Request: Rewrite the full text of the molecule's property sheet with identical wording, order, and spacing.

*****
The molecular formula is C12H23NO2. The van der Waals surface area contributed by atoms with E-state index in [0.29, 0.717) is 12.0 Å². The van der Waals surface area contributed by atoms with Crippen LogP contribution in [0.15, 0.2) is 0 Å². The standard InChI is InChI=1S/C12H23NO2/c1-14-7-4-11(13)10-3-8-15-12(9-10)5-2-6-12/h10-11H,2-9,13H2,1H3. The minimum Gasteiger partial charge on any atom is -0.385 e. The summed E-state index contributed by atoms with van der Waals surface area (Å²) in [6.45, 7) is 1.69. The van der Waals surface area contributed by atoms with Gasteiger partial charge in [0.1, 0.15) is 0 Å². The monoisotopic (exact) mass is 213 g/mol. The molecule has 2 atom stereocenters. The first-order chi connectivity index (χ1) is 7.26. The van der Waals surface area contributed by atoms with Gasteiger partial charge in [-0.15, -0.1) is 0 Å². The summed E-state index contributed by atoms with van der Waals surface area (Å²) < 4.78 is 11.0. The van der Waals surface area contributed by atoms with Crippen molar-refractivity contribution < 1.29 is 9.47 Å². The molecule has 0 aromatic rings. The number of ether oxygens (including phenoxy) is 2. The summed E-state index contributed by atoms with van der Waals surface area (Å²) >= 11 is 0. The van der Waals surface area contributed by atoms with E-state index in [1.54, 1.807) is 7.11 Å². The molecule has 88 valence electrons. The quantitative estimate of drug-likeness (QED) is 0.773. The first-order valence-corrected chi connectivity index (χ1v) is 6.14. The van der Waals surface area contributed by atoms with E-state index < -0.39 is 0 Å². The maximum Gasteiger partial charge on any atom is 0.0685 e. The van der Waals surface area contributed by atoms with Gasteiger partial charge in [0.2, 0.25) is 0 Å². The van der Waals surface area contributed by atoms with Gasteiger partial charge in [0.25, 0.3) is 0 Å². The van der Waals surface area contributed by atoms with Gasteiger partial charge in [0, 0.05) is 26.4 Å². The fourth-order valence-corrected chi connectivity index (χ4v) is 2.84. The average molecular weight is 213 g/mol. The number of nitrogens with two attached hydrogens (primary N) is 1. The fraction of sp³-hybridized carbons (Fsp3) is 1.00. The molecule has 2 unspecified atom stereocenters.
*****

The molecular formula is C12H23NO2. The van der Waals surface area contributed by atoms with E-state index in [0.29, 0.717) is 12.0 Å². The van der Waals surface area contributed by atoms with Crippen LogP contribution in [0.15, 0.2) is 0 Å². The standard InChI is InChI=1S/C12H23NO2/c1-14-7-4-11(13)10-3-8-15-12(9-10)5-2-6-12/h10-11H,2-9,13H2,1H3. The minimum Gasteiger partial charge on any atom is -0.385 e. The summed E-state index contributed by atoms with van der Waals surface area (Å²) in [6.45, 7) is 1.69. The van der Waals surface area contributed by atoms with Gasteiger partial charge in [0.1, 0.15) is 0 Å². The monoisotopic (exact) mass is 213 g/mol. The molecule has 2 atom stereocenters. The first-order chi connectivity index (χ1) is 7.26. The van der Waals surface area contributed by atoms with Gasteiger partial charge in [-0.15, -0.1) is 0 Å². The summed E-state index contributed by atoms with van der Waals surface area (Å²) < 4.78 is 11.0. The van der Waals surface area contributed by atoms with Crippen molar-refractivity contribution < 1.29 is 9.47 Å². The molecule has 0 aromatic rings. The number of ether oxygens (including phenoxy) is 2. The summed E-state index contributed by atoms with van der Waals surface area (Å²) >= 11 is 0. The van der Waals surface area contributed by atoms with E-state index in [1.54, 1.807) is 7.11 Å². The molecule has 88 valence electrons. The quantitative estimate of drug-likeness (QED) is 0.773. The first-order valence-corrected chi connectivity index (χ1v) is 6.14. The van der Waals surface area contributed by atoms with E-state index < -0.39 is 0 Å². The maximum Gasteiger partial charge on any atom is 0.0685 e. The van der Waals surface area contributed by atoms with Gasteiger partial charge in [0.2, 0.25) is 0 Å². The van der Waals surface area contributed by atoms with Gasteiger partial charge in [0.25, 0.3) is 0 Å². The van der Waals surface area contributed by atoms with Gasteiger partial charge in [0, 0.05) is 26.4 Å². The fourth-order valence-corrected chi connectivity index (χ4v) is 2.84. The average molecular weight is 213 g/mol. The number of nitrogens with two attached hydrogens (primary N) is 1. The fraction of sp³-hybridized carbons (Fsp3) is 1.00. The molecule has 2 unspecified atom stereocenters.